The New Times’ award-winning cartoonist Joe Glisson has taught illustration in that art department. A few years back he held a summer cartooning camp for local children, and invited Reynolds to speak. “I just think Dan is brilliant,” Glisson says. “There is no cartoonist out there who is as consistently funny as Dan Reynolds.”
Cancer can either take, or change, your life. In September 2008, six months after Dan Reynolds transitioned to cartooning as his full-time career, he was diagnosed with testicular cancer, the same type that plagued Lance Armstrong. “Mine had metastasized into my abdomen, so I had to go in for an operation to remove it,” he recounts. “But before that I had to go through three months of chemotherapy, which was hell on earth. This type of cancer proceeds so quickly I had to have more chemo in less time than most people.”
The treatment, at Hematology Oncology Associates of CNY, would last seven hours a day, Mondays through Fridays, with the following two weeks to recuperate. So a week of chemo, a week spent in bed recovering from the chemo and then a week of feeling somewhat normal again. “As sick as I was, when I wasn’t totally out of it, I was able to sit up enough and put a pen in my hand and draw,” he says. “I like to say I used humor to fight the tumor.” Reynolds’ cancer is in remission.
During chemotherapy, Reynolds met other cancer patients, to whom he would give his greeting cards, which led to his fundraising idea. The first year after his cancer diagnosis, fans and followers of Reynolds could subscribe to receive a cartoon a day in their e-mail for $10, which he donated to the American Cancer Society. He is reopening the offer to new subscribers only: If you’d like to receive 365 Reynolds cartoons for a year, send a check or money order for $10 to: Dan Reynolds, P.O. Box 444, Brewerton 13029. All proceeds will benefit the Cancer Society.
Reynolds lives with his wife Patty Reynolds and their four boys, ranging in age from 21 to 8. Dan and Patty both grew up in Oswego County—he in Oswego and she in Cleveland. Working from home brings familial advantages that a 9-to-5 job can’t begin to touch. “When you are self-employed, when your eyes are open during the day, that’s when you’re working. It’s an all-day kind of thing. But, I can bring it wherever I go. I’m often at my children’s sporting events, and I will bring my pad and work while I’m watching. You never know when inspiration is going hit.”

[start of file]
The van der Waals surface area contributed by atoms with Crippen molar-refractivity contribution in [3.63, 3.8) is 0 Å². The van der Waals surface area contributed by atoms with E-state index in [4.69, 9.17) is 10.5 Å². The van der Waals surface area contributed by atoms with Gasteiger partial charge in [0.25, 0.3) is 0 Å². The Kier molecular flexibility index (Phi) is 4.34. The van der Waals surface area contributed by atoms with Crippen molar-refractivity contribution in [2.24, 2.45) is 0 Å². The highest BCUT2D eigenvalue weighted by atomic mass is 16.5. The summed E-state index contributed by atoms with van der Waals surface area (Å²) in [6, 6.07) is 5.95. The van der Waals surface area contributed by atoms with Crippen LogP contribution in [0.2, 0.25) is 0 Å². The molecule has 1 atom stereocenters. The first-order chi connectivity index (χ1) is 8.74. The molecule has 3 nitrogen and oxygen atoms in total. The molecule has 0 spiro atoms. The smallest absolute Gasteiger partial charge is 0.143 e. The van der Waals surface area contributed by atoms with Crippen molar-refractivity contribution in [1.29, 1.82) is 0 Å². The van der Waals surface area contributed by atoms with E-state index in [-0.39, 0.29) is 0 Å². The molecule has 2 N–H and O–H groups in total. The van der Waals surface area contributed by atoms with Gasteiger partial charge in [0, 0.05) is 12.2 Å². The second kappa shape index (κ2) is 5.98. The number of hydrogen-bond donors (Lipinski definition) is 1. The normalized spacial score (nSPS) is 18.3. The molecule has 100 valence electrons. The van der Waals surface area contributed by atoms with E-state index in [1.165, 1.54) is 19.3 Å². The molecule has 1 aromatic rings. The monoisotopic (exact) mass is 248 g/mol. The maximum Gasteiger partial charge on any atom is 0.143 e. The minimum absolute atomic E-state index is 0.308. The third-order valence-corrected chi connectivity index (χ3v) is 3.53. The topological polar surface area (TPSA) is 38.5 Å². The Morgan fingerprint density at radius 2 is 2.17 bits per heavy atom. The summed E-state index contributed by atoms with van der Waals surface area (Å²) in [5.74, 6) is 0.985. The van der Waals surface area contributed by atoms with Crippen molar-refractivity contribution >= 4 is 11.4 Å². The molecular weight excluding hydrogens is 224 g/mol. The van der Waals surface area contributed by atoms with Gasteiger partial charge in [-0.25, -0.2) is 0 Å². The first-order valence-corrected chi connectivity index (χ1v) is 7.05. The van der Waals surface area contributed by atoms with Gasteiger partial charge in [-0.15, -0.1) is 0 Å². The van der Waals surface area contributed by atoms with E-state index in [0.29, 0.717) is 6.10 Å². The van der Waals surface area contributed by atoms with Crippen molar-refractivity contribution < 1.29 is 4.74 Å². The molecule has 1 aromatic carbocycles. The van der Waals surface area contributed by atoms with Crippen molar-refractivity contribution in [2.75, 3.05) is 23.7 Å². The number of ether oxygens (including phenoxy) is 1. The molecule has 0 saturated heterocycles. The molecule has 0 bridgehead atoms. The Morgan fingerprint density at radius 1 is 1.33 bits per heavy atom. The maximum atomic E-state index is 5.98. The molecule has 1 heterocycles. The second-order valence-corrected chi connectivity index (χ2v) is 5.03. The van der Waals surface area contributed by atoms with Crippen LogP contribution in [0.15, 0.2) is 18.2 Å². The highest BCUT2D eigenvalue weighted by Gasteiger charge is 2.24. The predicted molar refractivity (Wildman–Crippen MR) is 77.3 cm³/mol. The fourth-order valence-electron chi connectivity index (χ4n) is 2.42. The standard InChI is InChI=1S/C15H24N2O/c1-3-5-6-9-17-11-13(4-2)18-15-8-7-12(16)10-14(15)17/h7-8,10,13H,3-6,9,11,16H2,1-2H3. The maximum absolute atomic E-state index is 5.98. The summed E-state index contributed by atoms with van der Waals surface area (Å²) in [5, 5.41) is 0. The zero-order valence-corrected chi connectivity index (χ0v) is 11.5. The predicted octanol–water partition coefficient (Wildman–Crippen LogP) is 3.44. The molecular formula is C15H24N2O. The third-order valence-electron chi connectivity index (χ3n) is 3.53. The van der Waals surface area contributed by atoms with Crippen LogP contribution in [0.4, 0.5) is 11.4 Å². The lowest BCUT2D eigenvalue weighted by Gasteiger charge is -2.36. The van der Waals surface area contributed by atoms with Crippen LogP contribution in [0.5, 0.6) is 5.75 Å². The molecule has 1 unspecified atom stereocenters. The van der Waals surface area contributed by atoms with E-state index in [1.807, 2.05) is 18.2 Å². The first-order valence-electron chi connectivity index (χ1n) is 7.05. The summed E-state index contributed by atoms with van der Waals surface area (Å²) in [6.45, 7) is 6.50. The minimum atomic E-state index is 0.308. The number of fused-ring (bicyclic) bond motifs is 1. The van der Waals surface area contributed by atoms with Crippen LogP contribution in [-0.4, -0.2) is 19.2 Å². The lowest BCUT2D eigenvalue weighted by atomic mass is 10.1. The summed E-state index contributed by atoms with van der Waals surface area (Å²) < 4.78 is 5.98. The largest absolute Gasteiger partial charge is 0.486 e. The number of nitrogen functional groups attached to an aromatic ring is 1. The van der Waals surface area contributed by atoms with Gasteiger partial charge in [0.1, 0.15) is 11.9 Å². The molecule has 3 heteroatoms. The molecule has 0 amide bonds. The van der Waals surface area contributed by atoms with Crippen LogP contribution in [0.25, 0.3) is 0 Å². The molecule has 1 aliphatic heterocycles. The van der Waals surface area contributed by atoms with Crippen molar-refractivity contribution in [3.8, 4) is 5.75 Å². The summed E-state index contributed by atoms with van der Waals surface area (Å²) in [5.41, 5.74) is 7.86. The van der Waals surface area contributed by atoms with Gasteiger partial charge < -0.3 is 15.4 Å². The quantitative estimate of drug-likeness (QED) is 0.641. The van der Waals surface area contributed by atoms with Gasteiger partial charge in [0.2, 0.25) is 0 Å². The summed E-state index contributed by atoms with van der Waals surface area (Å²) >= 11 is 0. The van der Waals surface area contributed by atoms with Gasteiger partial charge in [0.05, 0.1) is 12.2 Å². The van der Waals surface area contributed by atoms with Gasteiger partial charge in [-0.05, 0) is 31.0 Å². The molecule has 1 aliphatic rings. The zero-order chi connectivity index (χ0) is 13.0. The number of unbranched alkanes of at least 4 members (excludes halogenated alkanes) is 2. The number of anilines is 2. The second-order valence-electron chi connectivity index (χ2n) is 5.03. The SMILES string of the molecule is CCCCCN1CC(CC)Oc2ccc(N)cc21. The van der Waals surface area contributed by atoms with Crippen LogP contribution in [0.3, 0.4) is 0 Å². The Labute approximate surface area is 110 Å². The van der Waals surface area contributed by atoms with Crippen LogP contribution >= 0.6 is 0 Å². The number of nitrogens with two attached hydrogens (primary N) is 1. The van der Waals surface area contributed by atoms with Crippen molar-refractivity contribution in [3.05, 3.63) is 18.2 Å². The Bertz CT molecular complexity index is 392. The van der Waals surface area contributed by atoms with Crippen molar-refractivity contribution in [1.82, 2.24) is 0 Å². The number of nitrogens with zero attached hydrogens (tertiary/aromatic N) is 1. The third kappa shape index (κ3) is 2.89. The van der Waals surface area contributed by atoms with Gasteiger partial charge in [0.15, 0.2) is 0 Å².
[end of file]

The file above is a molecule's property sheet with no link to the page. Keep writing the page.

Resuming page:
As a cartoonist, Reynolds also never knows if he’ll wake up one day and be fresh out of ideas. “That’s the fear,” he says. “I try to do two or three new pieces a day. I haven’t run out of ideas yet, so hopefully the well will keep providing me with new ideas as I go.”
He also hopes to find new outlets for his creativity. Nirvana for many cartoonists is The New Yorker; Reynolds is no exception. “The cartoon editor, the brains behind The New Yorker cartoons, I know him. I have no clue as to how a final decision is made in terms of what goes in there. Periodically I’ll send stuff. Cartoonists who get in there probably have sent to them for 10 years before being accepted. They are aware of me because of my work in Reader’s Digest. I’d love to have my work in there.”
Reynolds Unwrapped: The Cartoon Art of Dan Reynolds continues at the Everson Museum of Art, 401 Harrison St., through July 10. Reynolds will give a gallery talk and demonstration on Saturday, March 26, at noon at the museum. And on Saturday, April 9, noon to 3 p.m., he will give a demonstration during Family Day: The Magic of Clay!
For more information, contact the Everson at 474-6064 or www.everson.org. Reynolds’ website is www.reynoldsunwrapped.com.